UC Berkeley alumnus and social activist Kahlil Jacobs-Fantauzzi — who has been a Berkeley resident since 1994 — held a press conference Thursday to announce his decision to run for mayor, making him the 10th candidate to announce plans to run against incumbent Tom Bates.
At the press conference, which took place outside of Berkeley City Hall, Jacobs-Fantauzzi spoke about how his experiences in art, media and teaching have inspired him to run for the mayoral position. He also talked about the importance of reaching out to the Berkeley youth and hip-hop communities, which he has worked with for the past 20 years.
“I’m running as a hip-hop mayor — someone who has something to say in a different way,” Jacobs-Fantauzzi said.
Jacobs-Fantauzzi — who many at the conference said was known for his support of Berkeley-based radio station KPFA and for Bay Area schools fighting budget cuts — also spoke about how music, media production and art can be a means for Berkeley youth to express themselves. For this reason, Jacobs-Fantauzzi created the student organization Students for Hiphop in 1994 in order to promote hip-hop as a culture and to provide outlets for students to speak, MC and DJ freely.
Rafael Feliciano, Jacobs-Fantauzzi’s longtime friend and campaign coordinator, said the candidate’s activism is one of the reasons he is supporting the campaign, even though Feliciano is an Oakland resident and cannot cast a vote in the Berkeley election.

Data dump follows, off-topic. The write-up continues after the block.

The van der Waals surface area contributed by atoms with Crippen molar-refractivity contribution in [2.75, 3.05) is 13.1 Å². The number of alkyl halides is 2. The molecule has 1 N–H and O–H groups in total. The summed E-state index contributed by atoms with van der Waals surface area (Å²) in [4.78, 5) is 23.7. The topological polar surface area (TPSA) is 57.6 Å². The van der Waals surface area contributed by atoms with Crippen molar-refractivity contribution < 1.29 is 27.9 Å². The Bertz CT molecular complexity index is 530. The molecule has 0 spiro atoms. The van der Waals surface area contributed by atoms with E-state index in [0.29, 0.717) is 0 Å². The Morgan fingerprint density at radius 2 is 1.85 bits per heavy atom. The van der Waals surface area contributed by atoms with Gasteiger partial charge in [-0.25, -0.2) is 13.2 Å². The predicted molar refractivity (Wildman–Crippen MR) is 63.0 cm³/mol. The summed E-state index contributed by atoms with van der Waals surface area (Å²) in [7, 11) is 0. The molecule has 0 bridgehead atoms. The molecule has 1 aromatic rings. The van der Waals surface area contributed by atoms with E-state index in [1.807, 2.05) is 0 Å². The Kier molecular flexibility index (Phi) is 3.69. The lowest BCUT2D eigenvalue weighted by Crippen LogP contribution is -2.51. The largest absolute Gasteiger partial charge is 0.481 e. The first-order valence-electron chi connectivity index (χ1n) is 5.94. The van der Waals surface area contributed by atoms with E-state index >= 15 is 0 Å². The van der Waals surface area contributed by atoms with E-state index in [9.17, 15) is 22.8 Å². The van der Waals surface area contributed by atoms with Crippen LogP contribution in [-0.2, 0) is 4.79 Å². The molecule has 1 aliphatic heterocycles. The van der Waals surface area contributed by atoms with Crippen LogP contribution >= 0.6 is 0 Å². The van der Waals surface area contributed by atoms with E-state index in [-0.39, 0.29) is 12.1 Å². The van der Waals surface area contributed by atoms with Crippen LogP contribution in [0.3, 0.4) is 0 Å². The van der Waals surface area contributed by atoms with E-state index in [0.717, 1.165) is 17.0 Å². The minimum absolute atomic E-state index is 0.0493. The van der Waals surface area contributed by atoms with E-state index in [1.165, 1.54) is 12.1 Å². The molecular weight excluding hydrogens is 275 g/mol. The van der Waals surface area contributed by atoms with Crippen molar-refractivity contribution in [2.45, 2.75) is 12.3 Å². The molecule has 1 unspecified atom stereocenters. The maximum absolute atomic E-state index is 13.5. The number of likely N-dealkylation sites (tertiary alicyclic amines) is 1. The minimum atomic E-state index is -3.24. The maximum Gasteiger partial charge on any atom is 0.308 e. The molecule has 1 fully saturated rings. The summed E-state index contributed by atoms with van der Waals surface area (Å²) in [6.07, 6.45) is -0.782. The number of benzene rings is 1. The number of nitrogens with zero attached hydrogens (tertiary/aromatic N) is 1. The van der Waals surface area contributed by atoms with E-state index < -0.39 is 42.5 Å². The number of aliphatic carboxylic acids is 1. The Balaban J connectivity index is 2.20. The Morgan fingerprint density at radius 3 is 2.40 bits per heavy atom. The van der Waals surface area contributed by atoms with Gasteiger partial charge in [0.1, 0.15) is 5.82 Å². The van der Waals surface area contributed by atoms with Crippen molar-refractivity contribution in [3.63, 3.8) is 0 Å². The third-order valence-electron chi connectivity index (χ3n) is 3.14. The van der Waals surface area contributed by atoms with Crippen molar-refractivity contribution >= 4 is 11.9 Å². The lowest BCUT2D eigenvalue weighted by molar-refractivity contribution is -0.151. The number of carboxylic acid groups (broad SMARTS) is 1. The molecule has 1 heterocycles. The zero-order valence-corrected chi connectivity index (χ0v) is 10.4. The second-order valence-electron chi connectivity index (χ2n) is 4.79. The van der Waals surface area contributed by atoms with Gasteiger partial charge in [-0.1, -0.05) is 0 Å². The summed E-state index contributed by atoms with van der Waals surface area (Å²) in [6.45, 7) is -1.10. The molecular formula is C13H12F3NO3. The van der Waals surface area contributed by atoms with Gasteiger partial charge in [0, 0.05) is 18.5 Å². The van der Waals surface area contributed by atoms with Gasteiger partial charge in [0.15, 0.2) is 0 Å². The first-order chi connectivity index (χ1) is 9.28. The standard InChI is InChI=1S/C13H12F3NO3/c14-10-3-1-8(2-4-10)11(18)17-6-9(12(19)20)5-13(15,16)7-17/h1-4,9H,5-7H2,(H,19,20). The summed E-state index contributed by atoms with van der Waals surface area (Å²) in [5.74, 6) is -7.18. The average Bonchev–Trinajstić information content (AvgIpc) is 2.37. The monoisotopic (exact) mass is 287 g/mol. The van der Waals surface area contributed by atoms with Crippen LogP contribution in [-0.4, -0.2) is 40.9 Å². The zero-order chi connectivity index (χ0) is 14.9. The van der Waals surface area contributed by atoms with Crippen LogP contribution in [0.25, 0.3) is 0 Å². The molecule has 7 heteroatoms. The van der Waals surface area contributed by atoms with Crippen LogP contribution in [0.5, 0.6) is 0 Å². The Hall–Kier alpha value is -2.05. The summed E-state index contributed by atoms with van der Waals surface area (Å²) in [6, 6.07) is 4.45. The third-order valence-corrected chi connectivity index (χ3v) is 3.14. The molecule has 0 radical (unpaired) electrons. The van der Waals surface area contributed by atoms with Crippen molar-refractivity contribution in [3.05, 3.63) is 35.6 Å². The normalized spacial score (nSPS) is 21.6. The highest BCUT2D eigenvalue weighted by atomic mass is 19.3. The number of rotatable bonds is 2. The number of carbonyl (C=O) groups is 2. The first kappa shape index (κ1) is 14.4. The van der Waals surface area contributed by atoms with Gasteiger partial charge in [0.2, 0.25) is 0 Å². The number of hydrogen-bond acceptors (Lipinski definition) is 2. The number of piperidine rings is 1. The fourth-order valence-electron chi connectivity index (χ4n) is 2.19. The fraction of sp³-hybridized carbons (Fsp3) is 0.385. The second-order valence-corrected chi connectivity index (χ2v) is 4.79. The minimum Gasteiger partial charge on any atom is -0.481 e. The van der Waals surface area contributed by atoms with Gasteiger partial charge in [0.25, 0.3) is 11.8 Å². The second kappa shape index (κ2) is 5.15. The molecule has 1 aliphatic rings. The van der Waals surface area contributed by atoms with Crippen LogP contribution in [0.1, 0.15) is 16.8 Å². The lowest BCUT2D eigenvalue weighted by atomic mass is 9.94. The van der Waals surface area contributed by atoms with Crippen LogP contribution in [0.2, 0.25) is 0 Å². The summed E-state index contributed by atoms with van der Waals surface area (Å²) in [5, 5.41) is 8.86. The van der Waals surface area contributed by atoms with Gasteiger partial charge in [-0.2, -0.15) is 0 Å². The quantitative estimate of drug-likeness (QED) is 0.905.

“Kahlil has always been politically active,” Feliciano said. “He values the needs of the low-income side. I realize I’m not going to be able to vote for him, but I offer my support.”
Jacobs-Fantauzzi said he already has many ideas on how to change the city of Berkeley to be more open to the arts and green innovation through the development of community organizations and events.
“I have many different plans that allow people to feel respected, small businesses to feel supported (and) artists to feel engaged, like the Oakland Art Murmur or Grind for the Green, (an organization) which uses solar energy to provide a platform for people to speak,” he said.
During the press conference, Jacobs-Fantauzzi and his two competitors, Councilmember Kriss Worthington and Jacquelyn McCormick, announced they will be endorsing each other in what Jacobs-Fantauzzi called a “Berkeley progressive alliance.”
“The three are working together to defeat Bates,” said McCormick’s campaign manager, Joshua Wolf.
Worthington also expressed his support for Jacobs-Fantauzzi, who used to work for the council member as a city commissioner, calling Jacobs-Fantauzzi an “amazing organizer of students.”
As for Jacobs-Fantauzzi, he said one of the most important reasons he is forming the alliance is to bring change to Berkeley politics.
“It’s the first time you’re going to see true democracy in Berkeley,” Jacobs-Fantauzzi said. “I’m calling it a movement to see change and a better Berkeley.”
A previous version of this article incorrectly stated that Jacobs-Fantauzzi has been a Berkeley resident since 1997. In fact, Jacobs-Fantauzzi has lived in Berkeley since 1994.
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